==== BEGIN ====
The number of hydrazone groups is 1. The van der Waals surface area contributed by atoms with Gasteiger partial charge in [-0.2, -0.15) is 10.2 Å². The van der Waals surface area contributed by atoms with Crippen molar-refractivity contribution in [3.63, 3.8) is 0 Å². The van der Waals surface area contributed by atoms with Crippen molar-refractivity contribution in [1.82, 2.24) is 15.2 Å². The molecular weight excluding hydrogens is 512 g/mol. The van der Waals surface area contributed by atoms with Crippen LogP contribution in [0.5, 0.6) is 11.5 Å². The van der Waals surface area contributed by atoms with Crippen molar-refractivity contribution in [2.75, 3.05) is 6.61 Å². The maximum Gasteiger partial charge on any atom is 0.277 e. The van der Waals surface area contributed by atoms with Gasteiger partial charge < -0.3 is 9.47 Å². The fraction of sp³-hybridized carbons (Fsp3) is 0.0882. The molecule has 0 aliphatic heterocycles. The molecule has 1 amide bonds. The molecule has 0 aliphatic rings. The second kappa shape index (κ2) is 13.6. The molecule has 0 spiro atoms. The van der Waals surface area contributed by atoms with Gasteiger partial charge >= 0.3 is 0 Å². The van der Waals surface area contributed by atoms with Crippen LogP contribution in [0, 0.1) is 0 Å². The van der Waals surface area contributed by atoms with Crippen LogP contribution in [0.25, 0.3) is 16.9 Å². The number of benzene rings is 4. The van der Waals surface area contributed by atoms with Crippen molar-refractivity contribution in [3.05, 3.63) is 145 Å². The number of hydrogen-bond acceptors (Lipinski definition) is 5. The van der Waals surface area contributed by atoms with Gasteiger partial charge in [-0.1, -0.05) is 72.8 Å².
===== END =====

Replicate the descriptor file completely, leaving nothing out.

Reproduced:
The number of hydrazone groups is 1. The van der Waals surface area contributed by atoms with Gasteiger partial charge in [-0.2, -0.15) is 10.2 Å². The van der Waals surface area contributed by atoms with Crippen molar-refractivity contribution in [3.63, 3.8) is 0 Å². The van der Waals surface area contributed by atoms with Crippen molar-refractivity contribution in [1.82, 2.24) is 15.2 Å². The molecular weight excluding hydrogens is 512 g/mol. The van der Waals surface area contributed by atoms with Crippen LogP contribution in [0.5, 0.6) is 11.5 Å². The van der Waals surface area contributed by atoms with Crippen molar-refractivity contribution in [2.75, 3.05) is 6.61 Å². The maximum Gasteiger partial charge on any atom is 0.277 e. The van der Waals surface area contributed by atoms with Gasteiger partial charge < -0.3 is 9.47 Å². The fraction of sp³-hybridized carbons (Fsp3) is 0.0882. The molecule has 0 aliphatic heterocycles. The molecule has 1 amide bonds. The molecule has 0 aliphatic rings. The second kappa shape index (κ2) is 13.6. The molecule has 0 spiro atoms. The van der Waals surface area contributed by atoms with Gasteiger partial charge >= 0.3 is 0 Å². The van der Waals surface area contributed by atoms with Crippen LogP contribution in [0, 0.1) is 0 Å². The van der Waals surface area contributed by atoms with Crippen LogP contribution in [0.25, 0.3) is 16.9 Å². The number of benzene rings is 4. The van der Waals surface area contributed by atoms with Crippen molar-refractivity contribution in [3.05, 3.63) is 145 Å². The number of hydrogen-bond acceptors (Lipinski definition) is 5. The van der Waals surface area contributed by atoms with Gasteiger partial charge in [-0.1, -0.05) is 72.8 Å².